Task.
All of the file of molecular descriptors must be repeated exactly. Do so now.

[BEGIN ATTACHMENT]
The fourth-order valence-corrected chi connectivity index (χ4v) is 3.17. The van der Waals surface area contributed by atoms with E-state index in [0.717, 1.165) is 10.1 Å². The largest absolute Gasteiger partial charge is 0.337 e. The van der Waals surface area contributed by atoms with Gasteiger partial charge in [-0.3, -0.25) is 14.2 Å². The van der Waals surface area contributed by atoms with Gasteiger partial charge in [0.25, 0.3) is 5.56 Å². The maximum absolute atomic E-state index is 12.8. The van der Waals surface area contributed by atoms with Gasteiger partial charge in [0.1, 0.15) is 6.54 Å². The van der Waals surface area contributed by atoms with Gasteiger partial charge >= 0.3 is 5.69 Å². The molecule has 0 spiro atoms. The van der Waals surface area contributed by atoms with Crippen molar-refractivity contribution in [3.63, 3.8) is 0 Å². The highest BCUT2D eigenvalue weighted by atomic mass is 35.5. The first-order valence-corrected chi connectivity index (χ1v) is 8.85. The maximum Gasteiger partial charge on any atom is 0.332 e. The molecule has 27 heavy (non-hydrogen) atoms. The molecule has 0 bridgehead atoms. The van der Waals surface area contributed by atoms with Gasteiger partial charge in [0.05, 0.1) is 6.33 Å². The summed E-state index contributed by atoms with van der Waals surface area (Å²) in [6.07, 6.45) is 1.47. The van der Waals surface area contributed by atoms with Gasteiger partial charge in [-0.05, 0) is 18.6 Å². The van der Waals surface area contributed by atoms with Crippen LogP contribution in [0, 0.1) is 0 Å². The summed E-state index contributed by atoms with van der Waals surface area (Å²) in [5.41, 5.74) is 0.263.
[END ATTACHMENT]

The fourth-order valence-corrected chi connectivity index (χ4v) is 3.17. The van der Waals surface area contributed by atoms with E-state index in [0.717, 1.165) is 10.1 Å². The largest absolute Gasteiger partial charge is 0.337 e. The van der Waals surface area contributed by atoms with Gasteiger partial charge in [-0.3, -0.25) is 14.2 Å². The van der Waals surface area contributed by atoms with Gasteiger partial charge in [0.25, 0.3) is 5.56 Å². The maximum absolute atomic E-state index is 12.8. The van der Waals surface area contributed by atoms with Gasteiger partial charge in [0.1, 0.15) is 6.54 Å². The van der Waals surface area contributed by atoms with Gasteiger partial charge >= 0.3 is 5.69 Å². The molecule has 0 spiro atoms. The van der Waals surface area contributed by atoms with Crippen molar-refractivity contribution in [3.63, 3.8) is 0 Å². The highest BCUT2D eigenvalue weighted by atomic mass is 35.5. The first-order valence-corrected chi connectivity index (χ1v) is 8.85. The maximum Gasteiger partial charge on any atom is 0.332 e. The molecule has 27 heavy (non-hydrogen) atoms. The molecule has 0 bridgehead atoms. The van der Waals surface area contributed by atoms with Gasteiger partial charge in [0.05, 0.1) is 6.33 Å². The summed E-state index contributed by atoms with van der Waals surface area (Å²) in [6.07, 6.45) is 1.47. The van der Waals surface area contributed by atoms with Gasteiger partial charge in [-0.05, 0) is 18.6 Å². The van der Waals surface area contributed by atoms with Crippen LogP contribution in [0, 0.1) is 0 Å². The summed E-state index contributed by atoms with van der Waals surface area (Å²) in [5.41, 5.74) is 0.263.